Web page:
This "Your Money" article in the New York Times tackles the issue. It seemed like a good article at first, but by the end I was shaking my head. A relevant quote:
The author seems to think NYU, in this case, and universities, in general, should step up to the plate and educate their students about personal finance. That sounds impractical to me--it would inevitably push many students toward community colleges and it would drive up administrative costs even more. I'm also confused about why universities should be teaching personal finance--shouldn't high schools do so? What about the large share of students who never go to college?
[NYU could] deputize a gang of M.B.A. candidates or alumni in the financial services industry to offer free financial planning to admitted students and their families. [An NYU official] also noted that the bigger problem here is one of financial literacy. Fine. He and N.Y.U. are in a great position to solve for that by making every financial aid recipient take a financial planning class. The students could even use their families as the case study.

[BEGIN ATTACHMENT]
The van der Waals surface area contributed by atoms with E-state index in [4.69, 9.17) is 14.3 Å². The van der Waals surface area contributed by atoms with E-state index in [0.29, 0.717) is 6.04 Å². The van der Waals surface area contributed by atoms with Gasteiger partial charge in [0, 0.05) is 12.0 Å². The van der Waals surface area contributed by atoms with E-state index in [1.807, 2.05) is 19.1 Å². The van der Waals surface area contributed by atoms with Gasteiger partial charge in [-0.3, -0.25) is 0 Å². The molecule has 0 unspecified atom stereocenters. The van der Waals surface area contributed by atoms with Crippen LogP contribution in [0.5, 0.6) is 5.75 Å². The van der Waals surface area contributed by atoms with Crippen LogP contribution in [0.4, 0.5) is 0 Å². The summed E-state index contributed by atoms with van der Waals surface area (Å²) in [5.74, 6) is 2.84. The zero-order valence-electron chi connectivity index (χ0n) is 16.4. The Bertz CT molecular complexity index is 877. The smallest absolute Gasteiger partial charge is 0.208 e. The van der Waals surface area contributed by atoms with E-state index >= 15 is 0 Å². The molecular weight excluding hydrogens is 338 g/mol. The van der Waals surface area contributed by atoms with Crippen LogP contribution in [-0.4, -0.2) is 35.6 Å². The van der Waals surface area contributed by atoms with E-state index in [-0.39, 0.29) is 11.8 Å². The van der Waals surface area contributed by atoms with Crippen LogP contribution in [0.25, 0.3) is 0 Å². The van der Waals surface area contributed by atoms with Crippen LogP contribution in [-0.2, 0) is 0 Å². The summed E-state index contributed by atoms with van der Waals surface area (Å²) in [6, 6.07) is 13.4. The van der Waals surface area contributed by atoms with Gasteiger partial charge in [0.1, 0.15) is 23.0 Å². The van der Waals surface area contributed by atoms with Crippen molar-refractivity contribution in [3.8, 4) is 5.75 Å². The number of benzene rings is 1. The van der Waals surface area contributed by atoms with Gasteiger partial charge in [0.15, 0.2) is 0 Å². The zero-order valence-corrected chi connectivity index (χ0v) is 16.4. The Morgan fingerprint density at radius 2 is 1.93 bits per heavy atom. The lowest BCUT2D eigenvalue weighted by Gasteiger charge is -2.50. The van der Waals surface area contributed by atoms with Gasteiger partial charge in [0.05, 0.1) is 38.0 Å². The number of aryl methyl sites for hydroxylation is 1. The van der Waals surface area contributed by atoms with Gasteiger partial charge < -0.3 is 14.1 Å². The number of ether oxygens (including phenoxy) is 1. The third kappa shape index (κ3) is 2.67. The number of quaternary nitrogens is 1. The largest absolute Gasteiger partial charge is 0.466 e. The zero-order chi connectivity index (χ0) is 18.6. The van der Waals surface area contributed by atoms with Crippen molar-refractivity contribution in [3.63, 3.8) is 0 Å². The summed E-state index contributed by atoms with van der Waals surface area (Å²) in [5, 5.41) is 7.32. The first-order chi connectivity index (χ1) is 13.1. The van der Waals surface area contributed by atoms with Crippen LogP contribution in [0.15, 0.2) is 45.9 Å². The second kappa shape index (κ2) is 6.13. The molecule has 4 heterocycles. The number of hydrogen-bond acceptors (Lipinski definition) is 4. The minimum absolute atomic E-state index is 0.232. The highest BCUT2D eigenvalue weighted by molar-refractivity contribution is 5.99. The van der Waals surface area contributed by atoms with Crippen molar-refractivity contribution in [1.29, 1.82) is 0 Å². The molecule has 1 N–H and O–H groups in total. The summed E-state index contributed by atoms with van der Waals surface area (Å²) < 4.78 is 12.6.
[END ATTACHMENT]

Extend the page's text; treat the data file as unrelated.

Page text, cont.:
But my real question is this: if the problem is financial illiteracy, then shouldn't this personal finance column go through the trouble of explaining what options people have and what the trade-offs are?
I don't want to leave myself open to the same criticism so I'll list some key facts about student loans that everyone should know and would have been relevant to the girl in the article:
1. The average return to a college degree is in the hundreds of thousands (Barrow and Rouse and others)
2. Majoring in "women's and religious studies" (or similar) probably has a much lower return than a hard major (see PayScale data, but those differences are probably exaggerated by selection bias)
3. There is little evidence that going to a more prestigious college will get you a higher paying job (Krueger and Dale, with caveats)
4. It's almost impossible to default on student loans, as the article notes